"Can you tell that it's over thirty degrees?"
As I awkwardly follow him with my camera, Rik asks me if I'm capturing the August heat outside. I laughed and said of course, it'll be so obvious! I wonder though, can you really tell? Without the obvious sweat or blurry heat haze, things can turn ambiguous. Nevertheless, there is a hint at the top of the frame of the first shot: a thread of hemp fiber fluttering in the mild wind. Outside the borders of the frame, I left my hat atop the camera, a response to its continuous complaints and warnings of imminent overheating. So there I am, running around the field or distributing compost on a new bed, hatless in spite of the scorching sun because my mechanical other half somehow hates the heat even more than I do. But we have to take care of our collaborators, human, nonhuman, and even nonliving. That's what Rik and my camera teach me on that hot day.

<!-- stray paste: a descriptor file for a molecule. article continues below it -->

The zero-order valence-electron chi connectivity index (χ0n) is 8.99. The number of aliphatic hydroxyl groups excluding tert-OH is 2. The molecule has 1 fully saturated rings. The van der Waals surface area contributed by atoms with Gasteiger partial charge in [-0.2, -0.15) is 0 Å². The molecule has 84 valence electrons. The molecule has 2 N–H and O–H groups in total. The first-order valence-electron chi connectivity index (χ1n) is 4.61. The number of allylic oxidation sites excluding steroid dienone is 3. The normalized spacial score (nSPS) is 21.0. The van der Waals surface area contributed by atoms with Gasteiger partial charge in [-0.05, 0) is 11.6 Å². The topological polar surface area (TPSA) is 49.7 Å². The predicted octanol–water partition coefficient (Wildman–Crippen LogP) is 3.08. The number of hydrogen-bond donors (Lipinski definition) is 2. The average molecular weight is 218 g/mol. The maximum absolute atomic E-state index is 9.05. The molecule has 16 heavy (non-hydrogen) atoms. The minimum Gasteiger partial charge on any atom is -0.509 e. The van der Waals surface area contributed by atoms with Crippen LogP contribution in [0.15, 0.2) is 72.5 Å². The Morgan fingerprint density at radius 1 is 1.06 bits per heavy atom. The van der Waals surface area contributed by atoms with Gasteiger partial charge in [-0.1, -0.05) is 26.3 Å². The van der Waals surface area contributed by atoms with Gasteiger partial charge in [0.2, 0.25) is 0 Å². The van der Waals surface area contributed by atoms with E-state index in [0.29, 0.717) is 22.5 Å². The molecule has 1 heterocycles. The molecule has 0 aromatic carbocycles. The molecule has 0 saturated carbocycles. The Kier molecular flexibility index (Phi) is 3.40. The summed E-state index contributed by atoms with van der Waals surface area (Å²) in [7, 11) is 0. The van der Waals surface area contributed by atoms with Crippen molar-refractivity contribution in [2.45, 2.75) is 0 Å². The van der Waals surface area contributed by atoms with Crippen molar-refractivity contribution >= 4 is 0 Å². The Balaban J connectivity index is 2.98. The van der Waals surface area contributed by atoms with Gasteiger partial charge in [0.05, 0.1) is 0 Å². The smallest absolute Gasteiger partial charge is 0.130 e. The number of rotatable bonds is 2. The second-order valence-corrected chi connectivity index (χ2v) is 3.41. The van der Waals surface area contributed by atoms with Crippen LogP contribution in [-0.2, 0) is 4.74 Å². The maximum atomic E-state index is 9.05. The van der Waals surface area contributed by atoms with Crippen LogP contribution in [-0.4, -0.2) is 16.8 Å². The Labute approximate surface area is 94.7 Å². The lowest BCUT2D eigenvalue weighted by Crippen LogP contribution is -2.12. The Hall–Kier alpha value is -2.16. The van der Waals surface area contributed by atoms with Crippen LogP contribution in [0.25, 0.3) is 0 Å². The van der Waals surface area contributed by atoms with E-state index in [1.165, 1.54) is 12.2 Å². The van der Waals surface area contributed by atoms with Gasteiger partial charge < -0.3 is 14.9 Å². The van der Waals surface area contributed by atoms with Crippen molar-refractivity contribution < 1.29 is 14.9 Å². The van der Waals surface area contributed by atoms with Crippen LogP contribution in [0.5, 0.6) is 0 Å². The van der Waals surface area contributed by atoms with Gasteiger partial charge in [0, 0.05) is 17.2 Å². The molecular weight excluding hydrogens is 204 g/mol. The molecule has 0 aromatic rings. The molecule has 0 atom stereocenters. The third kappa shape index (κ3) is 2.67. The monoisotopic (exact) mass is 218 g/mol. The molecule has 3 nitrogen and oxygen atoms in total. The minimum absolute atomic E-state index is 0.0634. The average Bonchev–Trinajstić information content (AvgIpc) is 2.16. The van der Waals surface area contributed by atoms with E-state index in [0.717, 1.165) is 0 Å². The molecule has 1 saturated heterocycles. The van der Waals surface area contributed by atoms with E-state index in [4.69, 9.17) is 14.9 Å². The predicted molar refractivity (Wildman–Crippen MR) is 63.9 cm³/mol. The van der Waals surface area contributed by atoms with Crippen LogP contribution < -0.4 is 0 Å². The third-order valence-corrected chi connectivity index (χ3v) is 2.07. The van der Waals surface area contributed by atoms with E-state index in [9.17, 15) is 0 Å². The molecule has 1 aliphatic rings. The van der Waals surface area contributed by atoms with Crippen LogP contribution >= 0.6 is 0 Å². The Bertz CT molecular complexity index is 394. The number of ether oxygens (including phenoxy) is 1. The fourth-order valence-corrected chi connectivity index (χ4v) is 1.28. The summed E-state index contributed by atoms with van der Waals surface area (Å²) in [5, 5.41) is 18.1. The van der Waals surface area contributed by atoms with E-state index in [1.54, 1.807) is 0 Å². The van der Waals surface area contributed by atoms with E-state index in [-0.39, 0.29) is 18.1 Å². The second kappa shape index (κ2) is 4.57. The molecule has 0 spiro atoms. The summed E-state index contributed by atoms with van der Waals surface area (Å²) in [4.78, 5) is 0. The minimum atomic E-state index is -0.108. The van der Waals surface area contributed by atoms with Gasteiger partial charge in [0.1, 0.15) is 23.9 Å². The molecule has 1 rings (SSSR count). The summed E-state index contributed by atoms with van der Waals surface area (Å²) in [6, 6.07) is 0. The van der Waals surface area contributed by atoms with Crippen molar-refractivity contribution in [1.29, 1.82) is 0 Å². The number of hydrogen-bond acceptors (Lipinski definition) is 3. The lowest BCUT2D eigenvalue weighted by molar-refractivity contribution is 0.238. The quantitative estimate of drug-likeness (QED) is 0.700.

Rik's main collaborator this day is the broadfork, or grelinette. He truly loves using the grelinette and I enjoy watching him use it. The movement is reminiscent of a dance, a tacit back and forth – a little waltz of farmer and tool. It reminds me of an old music teacher and his even older double bass, improvising on each other more so than simply one playing the other. No object or subject. And yet this waltz isn't just between two. A third is the ground, the soil under both that gives feedback and allows them them balance each other. And this third is in itself hardly one, with its myriad worms and bacteria and fungi and many others which constitute the literal foundation upon which a healthy ecosystem grows. Tilling – overturning of the topsoil – disturbs this delicate structure. Rik and the other farmers know this, hence the grelinette, which aerates the soil of a new bed without digging into it. And so this little waltz proceeds – humans and technology and soil and fauna and plants; all in continuous revolution.
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